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On Needs

Mary Klein
On Needs (May 2015)

I need a miracle. I cannot bring into the world all the good that I want, no matter how much it is needed. But by some miracle, I can learn to play my part.

Our Quaker faith was born into a time when knowledge was becoming understood as being directly accessible to all people willing to exert the proper effort, not as only accessible to and dispensed by anointed priests. Guttenberg launched the mass production of printed books in the mid-1400s. Luther challenged the corrupt teachings of the Christian hierarchy in 1517. Descartes, Galileo, and Newton refined the rules of empirical reasoning in Europe in the 1600s, laying the groundwork for the rapid expansion of human manipulation of the natural world, based on zillions of meticulous observations and measurements that followed.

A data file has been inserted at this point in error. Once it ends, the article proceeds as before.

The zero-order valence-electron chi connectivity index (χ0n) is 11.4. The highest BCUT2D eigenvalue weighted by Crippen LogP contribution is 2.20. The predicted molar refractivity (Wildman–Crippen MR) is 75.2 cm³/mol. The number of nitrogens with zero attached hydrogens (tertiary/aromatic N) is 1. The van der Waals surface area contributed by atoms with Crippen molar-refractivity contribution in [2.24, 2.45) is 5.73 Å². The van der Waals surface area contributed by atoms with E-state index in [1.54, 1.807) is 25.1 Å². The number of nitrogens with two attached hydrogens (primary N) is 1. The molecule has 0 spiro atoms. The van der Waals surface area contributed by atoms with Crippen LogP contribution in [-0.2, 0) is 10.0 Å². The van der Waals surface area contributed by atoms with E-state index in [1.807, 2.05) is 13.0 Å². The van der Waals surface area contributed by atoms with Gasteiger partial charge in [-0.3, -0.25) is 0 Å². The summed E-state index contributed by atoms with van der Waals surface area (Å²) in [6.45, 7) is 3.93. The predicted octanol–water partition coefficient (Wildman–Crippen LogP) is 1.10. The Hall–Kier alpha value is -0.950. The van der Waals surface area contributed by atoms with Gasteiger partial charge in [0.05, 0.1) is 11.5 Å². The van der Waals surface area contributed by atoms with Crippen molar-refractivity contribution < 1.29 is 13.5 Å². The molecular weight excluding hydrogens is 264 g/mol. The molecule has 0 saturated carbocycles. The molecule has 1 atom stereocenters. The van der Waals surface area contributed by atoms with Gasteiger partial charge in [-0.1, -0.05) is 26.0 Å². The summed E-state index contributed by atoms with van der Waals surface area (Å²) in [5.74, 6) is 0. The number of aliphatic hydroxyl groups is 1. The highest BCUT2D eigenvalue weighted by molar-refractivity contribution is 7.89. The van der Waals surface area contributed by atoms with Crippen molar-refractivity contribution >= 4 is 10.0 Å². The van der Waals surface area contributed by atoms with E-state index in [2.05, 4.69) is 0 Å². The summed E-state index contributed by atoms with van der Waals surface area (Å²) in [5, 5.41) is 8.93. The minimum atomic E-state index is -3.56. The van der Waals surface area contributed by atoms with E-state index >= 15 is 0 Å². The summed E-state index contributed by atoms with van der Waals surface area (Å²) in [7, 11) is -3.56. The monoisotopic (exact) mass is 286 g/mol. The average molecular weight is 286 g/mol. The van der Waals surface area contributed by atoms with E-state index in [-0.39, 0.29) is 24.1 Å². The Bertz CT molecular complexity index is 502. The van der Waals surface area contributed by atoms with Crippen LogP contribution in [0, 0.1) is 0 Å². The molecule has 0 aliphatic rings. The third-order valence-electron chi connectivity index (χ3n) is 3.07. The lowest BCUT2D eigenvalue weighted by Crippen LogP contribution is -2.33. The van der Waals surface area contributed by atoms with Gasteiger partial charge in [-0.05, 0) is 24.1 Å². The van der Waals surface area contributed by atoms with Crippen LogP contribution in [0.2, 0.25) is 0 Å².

A raw experience of God’s direct teaching inspired George Fox to share that teaching with the world. “And this I knew experimentally,” is the often-quoted phrase that Fox used to describe the immediacy of his experience of God’s influence in his life (1647). In that newly empirical age, Quakers developed a sort of scientific method of the Spirit, to test the validity of individuals’ spiritual experiences. According to Robert Barclay (1678), God has given humanity “a spiritual divine Light to rule in the things spiritual and the light of reason to rule in things natural.” He describes the divine Light as an objective force that is “the ministration of mercy and love in those that reject it not . . . [and] the ministration of wrath and condemnation in those that do reject it . . .” By way of analogy, Barclay observes, “The nature of the sun is to cherish the creation, and therefore the living are refreshed by it, and the flowers send forth a good savor as it shines upon them, . . . [but] cast forth a dead carcass, a thing without life, and the same reflection of the sun will cause it to stink . . .” Since early Quakers knew very well that individuals are prone to errors of perception – sometimes even confusing a good savor with a stinking one – they quickly developed a practice of gathering themselves together to determine the truth of each others’ perceptions concerning where the path to goodness actually lies, a sort of spiritual peer review. “Being orderly, come together . . . to proceed in the wisdom of God . . . [In] unity and concord, submitting one to another in lowliness of heart, and in the holy Spirit of truth and righteousness, all things [are] to be carried on; by hearing and determining every matter coming before you, in love, coolness, gentleness, and dear unity . . .” (Edward Burrough, 1662)

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